July brought new wind records to Salt Lake after a gusty spring
Like the temperature, July's wind was also record-setting.
- This continues a monthslong trend of extremely gusty wind in Salt Lake City.
Why it matters: High wind in summer worsens wildfire danger, spreading flames and preventing fire crews from using aircraft to fight fires.
- It kicks up dust, which can be hazardous, especially for people with health problems.
- It also damages trees, reducing crucial shade amid warming temperatures.
Flashback: Remember a few weeks back, when ash began falling from the sky over Salt Lake City?
- That was from a wildfire in Tooele County that was spread by wind and carried in thick clouds across the Oquirrh Mountains.
By the numbers: The average daily peak wind gust in July was the highest of any calendar month since weather watchers began recording wind speeds at the Salt Lake City airport in 1954, according to Axios' analysis of federal wind data.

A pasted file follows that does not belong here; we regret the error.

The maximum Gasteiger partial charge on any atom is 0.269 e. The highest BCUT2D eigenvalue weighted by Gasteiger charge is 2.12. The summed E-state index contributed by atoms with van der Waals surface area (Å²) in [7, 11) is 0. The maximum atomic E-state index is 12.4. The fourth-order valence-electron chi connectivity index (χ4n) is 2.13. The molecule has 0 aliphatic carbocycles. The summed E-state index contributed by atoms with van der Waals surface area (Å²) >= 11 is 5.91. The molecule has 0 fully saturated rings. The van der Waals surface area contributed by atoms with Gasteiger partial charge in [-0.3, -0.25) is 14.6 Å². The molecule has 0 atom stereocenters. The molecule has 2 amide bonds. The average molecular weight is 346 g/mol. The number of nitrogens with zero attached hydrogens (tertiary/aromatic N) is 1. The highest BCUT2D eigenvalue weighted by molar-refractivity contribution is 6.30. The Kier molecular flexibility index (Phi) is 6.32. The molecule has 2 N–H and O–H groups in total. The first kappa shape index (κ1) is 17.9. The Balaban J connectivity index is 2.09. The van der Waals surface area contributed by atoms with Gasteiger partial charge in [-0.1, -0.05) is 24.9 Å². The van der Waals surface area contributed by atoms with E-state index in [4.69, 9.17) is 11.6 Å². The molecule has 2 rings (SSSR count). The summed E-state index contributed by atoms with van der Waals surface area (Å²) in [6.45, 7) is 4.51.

- May, June and July posted the highest daily peak average of those respective months — and April had the third highest average of any April on record.
- Gusts exceeded 39 mph — the definition of "gale" winds — on more days during the past four months than any four months on record.
How it works: When thunderstorms occur in drought conditions, the rain can evaporate before it reaches the ground, in what's known as "dry thunderstorms."
- The evaporation cools the air, causing it to move downward and fan out into wind gusts.
What's next: Monsoon season typically ends in September, so August could be windy, too.
More Salt Lake City stories
No stories could be found
Get a free daily digest of the most important news in your backyard with Axios Salt Lake City.